MAO Legendary Albums | Philly Joe Jones: Trailways Express
- Kornél Fekete-Kovács - trumpet
- Kristóf Bacsó - alto saxophone
- Árpád Dennert - tenor saxophone
- Attila Korb - trombone
- Gábor Cseke - piano
- József Barcza Horváth - double bass
- László Csízi - drums
Modern Art Orchestra’s Legendary Albums series presents the most important and unique albums of jazz history. By learning and playing these compositions and arrangements, the musicians are paying tribute to the jazz legends and are undergoing an intense process of musical improvement. The band absorbs the material of the original recordings, sticking to the arrangements, forms and compositional features. As improvisation is at the heart of jazz, solos are invented by the players at the moment. Due to the respect shown towards the original conceptions of the legendary composers and the level of craftsmanship known from Modern Art Orchestra, the Legendary Albums series both brings you the essence of jazz tradition and guarantees a fresh musical experience.
Philly Joe Jones (1923-1985) – another centenarian of the Autumn season of the Modern Art Orchestra's series – provided the drum part on so many sessions, live and studio, that it would be easier to list those who he hasn’t played with, rather than the jazz greats he has played with, such as Miles Davis, Bill Evans, Archie Shepp and Sun Ra. Jones already enjoyed respect at a young age since he was drumming with so much fire, while always as punctual as an atomic clock. His recordings are basic material in all the drum schools. His solos on this session, Trailways Express are especially outstanding, not just his accompanying. Alternative album titles of some editions from among the 17 different versions of this material were Mo Joe, as well as Gone, Gone, Gone.
Jones used to live in Europe for a couple of years where he was teaching in various places and frequently joined his fellow countrymen when they were touring. He organised a band of his own in London based on local talent in 1968, but those talents were just as good internationally as it gets, such as sax player Pete King and trumpet player Kenny Wheeler (not to mention his unforgettable flugelhorn). Although the latter player had soon become a major voice in the emerging avant-garde, what this album contains is serious be-bop playing with just a bit of salt of modernism added. It also bears witness to the fact that during this time British jazz was nothing less than top world class, even if they outside world only took note of The Beatles.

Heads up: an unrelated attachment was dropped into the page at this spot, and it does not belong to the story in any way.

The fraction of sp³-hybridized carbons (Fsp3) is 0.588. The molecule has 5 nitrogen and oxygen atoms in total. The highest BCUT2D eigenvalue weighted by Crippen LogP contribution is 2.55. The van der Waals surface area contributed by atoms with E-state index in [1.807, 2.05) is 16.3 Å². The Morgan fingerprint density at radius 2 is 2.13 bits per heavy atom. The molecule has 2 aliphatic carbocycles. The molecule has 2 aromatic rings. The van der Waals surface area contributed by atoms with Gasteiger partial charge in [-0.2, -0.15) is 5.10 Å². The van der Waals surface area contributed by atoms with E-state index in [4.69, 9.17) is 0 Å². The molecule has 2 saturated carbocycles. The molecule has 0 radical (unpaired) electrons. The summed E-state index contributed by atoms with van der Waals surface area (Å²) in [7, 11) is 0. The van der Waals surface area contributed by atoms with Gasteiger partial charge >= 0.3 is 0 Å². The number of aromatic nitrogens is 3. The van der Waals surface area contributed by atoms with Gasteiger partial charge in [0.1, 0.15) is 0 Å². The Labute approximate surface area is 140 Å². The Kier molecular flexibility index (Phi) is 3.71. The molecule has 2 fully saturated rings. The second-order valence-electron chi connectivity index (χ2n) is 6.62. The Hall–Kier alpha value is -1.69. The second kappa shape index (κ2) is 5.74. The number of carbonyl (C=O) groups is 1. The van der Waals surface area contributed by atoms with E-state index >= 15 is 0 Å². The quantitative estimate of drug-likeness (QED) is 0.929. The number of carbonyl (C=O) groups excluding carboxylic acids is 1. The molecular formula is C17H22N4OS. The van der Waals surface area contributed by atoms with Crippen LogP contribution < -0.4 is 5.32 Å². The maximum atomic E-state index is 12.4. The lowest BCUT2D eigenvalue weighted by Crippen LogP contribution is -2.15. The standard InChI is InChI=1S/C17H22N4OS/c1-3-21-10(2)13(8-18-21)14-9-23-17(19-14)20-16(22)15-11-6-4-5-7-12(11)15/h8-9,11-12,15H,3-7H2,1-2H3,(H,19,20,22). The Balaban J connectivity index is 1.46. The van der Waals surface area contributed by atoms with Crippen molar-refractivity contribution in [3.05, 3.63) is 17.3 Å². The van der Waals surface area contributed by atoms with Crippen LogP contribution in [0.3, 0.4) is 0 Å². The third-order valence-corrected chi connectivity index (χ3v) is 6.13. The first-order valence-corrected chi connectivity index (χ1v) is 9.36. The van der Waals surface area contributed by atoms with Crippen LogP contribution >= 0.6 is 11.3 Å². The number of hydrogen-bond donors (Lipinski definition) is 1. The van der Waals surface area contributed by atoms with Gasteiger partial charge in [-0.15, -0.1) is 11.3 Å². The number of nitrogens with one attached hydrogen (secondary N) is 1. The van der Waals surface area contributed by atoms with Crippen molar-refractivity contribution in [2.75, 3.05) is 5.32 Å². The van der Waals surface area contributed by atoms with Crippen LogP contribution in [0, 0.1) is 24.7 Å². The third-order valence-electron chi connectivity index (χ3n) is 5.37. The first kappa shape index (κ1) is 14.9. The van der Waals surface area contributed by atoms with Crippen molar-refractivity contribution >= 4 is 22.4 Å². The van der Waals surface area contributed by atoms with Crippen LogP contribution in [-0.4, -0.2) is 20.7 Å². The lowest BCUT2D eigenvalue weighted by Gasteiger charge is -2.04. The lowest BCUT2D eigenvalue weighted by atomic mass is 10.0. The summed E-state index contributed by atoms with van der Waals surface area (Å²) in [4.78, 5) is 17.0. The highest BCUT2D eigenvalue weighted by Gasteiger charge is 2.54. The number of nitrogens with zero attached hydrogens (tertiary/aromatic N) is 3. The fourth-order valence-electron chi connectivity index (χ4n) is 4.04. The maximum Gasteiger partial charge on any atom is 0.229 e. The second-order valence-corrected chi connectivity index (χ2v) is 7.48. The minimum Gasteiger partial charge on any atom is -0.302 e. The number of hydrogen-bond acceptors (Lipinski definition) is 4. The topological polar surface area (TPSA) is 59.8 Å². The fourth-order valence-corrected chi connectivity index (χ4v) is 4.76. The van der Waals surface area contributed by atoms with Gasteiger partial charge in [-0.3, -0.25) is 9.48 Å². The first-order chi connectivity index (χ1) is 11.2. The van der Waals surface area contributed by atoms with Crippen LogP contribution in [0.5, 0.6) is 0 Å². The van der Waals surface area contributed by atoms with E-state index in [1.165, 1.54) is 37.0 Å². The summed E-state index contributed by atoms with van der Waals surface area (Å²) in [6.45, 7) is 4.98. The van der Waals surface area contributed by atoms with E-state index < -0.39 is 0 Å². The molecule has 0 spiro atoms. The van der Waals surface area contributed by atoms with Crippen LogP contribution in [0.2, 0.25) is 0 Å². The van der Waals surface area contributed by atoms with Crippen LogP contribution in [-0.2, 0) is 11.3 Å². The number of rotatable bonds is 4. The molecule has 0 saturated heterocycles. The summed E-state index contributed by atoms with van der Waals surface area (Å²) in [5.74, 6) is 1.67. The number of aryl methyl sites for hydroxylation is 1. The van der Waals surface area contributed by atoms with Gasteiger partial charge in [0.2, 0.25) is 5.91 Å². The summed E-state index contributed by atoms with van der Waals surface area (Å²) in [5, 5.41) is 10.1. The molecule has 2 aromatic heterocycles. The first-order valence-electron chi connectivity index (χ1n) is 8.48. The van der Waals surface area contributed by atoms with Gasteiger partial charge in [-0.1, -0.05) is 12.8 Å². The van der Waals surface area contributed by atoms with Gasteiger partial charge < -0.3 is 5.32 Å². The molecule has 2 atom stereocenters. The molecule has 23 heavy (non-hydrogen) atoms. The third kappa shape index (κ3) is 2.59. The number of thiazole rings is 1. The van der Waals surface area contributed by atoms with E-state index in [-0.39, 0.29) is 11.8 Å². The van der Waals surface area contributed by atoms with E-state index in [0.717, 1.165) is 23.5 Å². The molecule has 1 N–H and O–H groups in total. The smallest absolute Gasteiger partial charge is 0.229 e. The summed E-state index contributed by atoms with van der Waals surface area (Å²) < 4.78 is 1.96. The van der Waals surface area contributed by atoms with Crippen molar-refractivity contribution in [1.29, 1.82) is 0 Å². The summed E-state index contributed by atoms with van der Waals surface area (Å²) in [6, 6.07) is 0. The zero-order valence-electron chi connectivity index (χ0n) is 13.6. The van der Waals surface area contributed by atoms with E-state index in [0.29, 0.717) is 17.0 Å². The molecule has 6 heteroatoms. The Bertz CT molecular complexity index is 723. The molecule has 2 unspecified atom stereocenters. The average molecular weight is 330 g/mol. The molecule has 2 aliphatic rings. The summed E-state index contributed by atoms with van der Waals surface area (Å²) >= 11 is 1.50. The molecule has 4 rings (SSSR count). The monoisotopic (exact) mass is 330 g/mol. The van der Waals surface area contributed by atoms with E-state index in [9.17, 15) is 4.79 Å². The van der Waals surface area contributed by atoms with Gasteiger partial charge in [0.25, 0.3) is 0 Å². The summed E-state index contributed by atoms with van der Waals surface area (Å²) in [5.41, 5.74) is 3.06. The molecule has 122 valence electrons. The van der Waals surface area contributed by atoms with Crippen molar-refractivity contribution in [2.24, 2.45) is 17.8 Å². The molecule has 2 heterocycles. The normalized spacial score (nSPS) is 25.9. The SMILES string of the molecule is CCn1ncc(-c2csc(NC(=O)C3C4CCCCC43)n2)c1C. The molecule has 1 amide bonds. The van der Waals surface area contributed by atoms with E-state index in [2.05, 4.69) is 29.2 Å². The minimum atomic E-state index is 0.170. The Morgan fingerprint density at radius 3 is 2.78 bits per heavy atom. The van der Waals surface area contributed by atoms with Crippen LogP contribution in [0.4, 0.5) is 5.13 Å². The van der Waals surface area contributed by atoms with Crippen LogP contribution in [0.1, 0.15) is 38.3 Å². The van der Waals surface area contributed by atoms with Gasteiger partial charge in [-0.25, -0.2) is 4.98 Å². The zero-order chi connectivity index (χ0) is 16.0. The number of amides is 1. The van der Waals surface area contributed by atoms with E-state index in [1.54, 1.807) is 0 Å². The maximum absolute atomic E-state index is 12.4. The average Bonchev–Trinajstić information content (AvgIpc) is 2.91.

Although playing together as young brothers, trombone player Chris Pyne and pianist Mike Pyne had earned recognition separately before this session, where they were reunited. Tenor player Harold McNair also contributed significantly to the emerging authentic sound but his flute solo (Here’s That Rainy Day) stands far out. Composers of other tunes include Gershwin, as well as Tadd Dameron, the leader of the first major band Jones joined early in his career. The title tune is an original by Jones, based on the chord progression of Two Bass Hit by Miles Davis. Rejuvenating the session will be mostly the task of the horns, but the driving seat this time is reserved for the exquisite drummer, László Csízi.
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